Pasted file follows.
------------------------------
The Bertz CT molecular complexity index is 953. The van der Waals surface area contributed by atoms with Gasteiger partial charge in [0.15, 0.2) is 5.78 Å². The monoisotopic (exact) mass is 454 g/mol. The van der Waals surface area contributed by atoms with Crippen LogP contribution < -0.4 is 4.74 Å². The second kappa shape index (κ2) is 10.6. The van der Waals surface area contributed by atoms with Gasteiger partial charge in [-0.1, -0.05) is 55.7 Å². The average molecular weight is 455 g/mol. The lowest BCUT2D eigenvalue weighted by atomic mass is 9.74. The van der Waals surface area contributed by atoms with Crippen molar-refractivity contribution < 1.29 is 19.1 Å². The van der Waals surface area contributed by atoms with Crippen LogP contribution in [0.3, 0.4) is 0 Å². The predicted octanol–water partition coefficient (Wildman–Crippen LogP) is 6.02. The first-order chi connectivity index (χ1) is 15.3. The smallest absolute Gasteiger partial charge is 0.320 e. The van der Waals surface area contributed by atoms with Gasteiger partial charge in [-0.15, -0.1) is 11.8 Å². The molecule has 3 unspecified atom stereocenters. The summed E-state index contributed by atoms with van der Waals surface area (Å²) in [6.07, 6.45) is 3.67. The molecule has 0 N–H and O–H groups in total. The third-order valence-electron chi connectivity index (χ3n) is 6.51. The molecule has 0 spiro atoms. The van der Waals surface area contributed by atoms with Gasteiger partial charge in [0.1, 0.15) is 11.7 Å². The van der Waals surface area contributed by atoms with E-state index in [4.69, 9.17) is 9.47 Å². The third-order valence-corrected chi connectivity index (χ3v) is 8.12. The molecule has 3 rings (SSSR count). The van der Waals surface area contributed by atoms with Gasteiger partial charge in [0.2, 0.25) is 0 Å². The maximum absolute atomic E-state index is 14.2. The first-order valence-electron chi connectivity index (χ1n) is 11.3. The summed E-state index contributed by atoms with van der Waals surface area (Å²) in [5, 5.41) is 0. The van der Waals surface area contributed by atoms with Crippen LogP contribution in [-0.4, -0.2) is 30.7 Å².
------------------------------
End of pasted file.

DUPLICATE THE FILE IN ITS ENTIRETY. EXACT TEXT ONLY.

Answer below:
The Bertz CT molecular complexity index is 953. The van der Waals surface area contributed by atoms with Gasteiger partial charge in [0.15, 0.2) is 5.78 Å². The monoisotopic (exact) mass is 454 g/mol. The van der Waals surface area contributed by atoms with Crippen LogP contribution < -0.4 is 4.74 Å². The second kappa shape index (κ2) is 10.6. The van der Waals surface area contributed by atoms with Gasteiger partial charge in [-0.1, -0.05) is 55.7 Å². The average molecular weight is 455 g/mol. The lowest BCUT2D eigenvalue weighted by atomic mass is 9.74. The van der Waals surface area contributed by atoms with Crippen molar-refractivity contribution < 1.29 is 19.1 Å². The van der Waals surface area contributed by atoms with Crippen LogP contribution in [0.3, 0.4) is 0 Å². The predicted octanol–water partition coefficient (Wildman–Crippen LogP) is 6.02. The first-order chi connectivity index (χ1) is 15.3. The smallest absolute Gasteiger partial charge is 0.320 e. The van der Waals surface area contributed by atoms with Gasteiger partial charge in [-0.15, -0.1) is 11.8 Å². The molecule has 3 unspecified atom stereocenters. The summed E-state index contributed by atoms with van der Waals surface area (Å²) in [6.07, 6.45) is 3.67. The molecule has 0 N–H and O–H groups in total. The third-order valence-electron chi connectivity index (χ3n) is 6.51. The molecule has 0 spiro atoms. The van der Waals surface area contributed by atoms with Gasteiger partial charge in [0.1, 0.15) is 11.7 Å². The van der Waals surface area contributed by atoms with E-state index in [4.69, 9.17) is 9.47 Å². The third-order valence-corrected chi connectivity index (χ3v) is 8.12. The molecule has 3 rings (SSSR count). The van der Waals surface area contributed by atoms with Gasteiger partial charge in [0.2, 0.25) is 0 Å². The maximum absolute atomic E-state index is 14.2. The first-order valence-electron chi connectivity index (χ1n) is 11.3. The summed E-state index contributed by atoms with van der Waals surface area (Å²) in [5, 5.41) is 0. The van der Waals surface area contributed by atoms with Crippen LogP contribution in [-0.4, -0.2) is 30.7 Å².